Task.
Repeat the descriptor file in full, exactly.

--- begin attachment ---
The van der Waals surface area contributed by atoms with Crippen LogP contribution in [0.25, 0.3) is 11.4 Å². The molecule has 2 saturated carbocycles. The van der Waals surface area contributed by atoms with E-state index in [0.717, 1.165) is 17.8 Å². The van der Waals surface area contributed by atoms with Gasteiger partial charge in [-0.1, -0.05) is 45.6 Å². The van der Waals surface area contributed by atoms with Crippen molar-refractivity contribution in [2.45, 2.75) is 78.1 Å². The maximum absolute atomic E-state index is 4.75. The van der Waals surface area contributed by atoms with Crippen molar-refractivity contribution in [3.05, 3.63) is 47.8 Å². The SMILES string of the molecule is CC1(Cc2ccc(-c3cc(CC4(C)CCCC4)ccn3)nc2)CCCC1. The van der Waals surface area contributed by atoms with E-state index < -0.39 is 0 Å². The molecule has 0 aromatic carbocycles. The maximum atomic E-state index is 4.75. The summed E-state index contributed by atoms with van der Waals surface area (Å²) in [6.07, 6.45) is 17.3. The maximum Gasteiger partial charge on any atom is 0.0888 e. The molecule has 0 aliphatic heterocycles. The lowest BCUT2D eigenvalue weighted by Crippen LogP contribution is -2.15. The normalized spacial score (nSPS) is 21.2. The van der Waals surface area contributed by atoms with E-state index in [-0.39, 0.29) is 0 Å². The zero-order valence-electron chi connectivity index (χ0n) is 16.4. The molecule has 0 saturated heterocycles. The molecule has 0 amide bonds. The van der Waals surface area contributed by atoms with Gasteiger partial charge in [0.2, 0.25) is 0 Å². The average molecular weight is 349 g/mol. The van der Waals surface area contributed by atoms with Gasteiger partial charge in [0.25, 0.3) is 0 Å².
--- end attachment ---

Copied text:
The van der Waals surface area contributed by atoms with Crippen LogP contribution in [0.25, 0.3) is 11.4 Å². The molecule has 2 saturated carbocycles. The van der Waals surface area contributed by atoms with E-state index in [0.717, 1.165) is 17.8 Å². The van der Waals surface area contributed by atoms with Gasteiger partial charge in [-0.1, -0.05) is 45.6 Å². The van der Waals surface area contributed by atoms with Crippen molar-refractivity contribution in [2.45, 2.75) is 78.1 Å². The maximum absolute atomic E-state index is 4.75. The van der Waals surface area contributed by atoms with Crippen molar-refractivity contribution in [3.05, 3.63) is 47.8 Å². The SMILES string of the molecule is CC1(Cc2ccc(-c3cc(CC4(C)CCCC4)ccn3)nc2)CCCC1. The van der Waals surface area contributed by atoms with E-state index < -0.39 is 0 Å². The molecule has 0 aromatic carbocycles. The maximum atomic E-state index is 4.75. The summed E-state index contributed by atoms with van der Waals surface area (Å²) in [6.07, 6.45) is 17.3. The maximum Gasteiger partial charge on any atom is 0.0888 e. The molecule has 0 aliphatic heterocycles. The lowest BCUT2D eigenvalue weighted by Crippen LogP contribution is -2.15. The normalized spacial score (nSPS) is 21.2. The van der Waals surface area contributed by atoms with E-state index in [-0.39, 0.29) is 0 Å². The zero-order valence-electron chi connectivity index (χ0n) is 16.4. The molecule has 0 saturated heterocycles. The molecule has 0 amide bonds. The van der Waals surface area contributed by atoms with Gasteiger partial charge in [0.2, 0.25) is 0 Å². The average molecular weight is 349 g/mol. The van der Waals surface area contributed by atoms with Gasteiger partial charge in [0.25, 0.3) is 0 Å².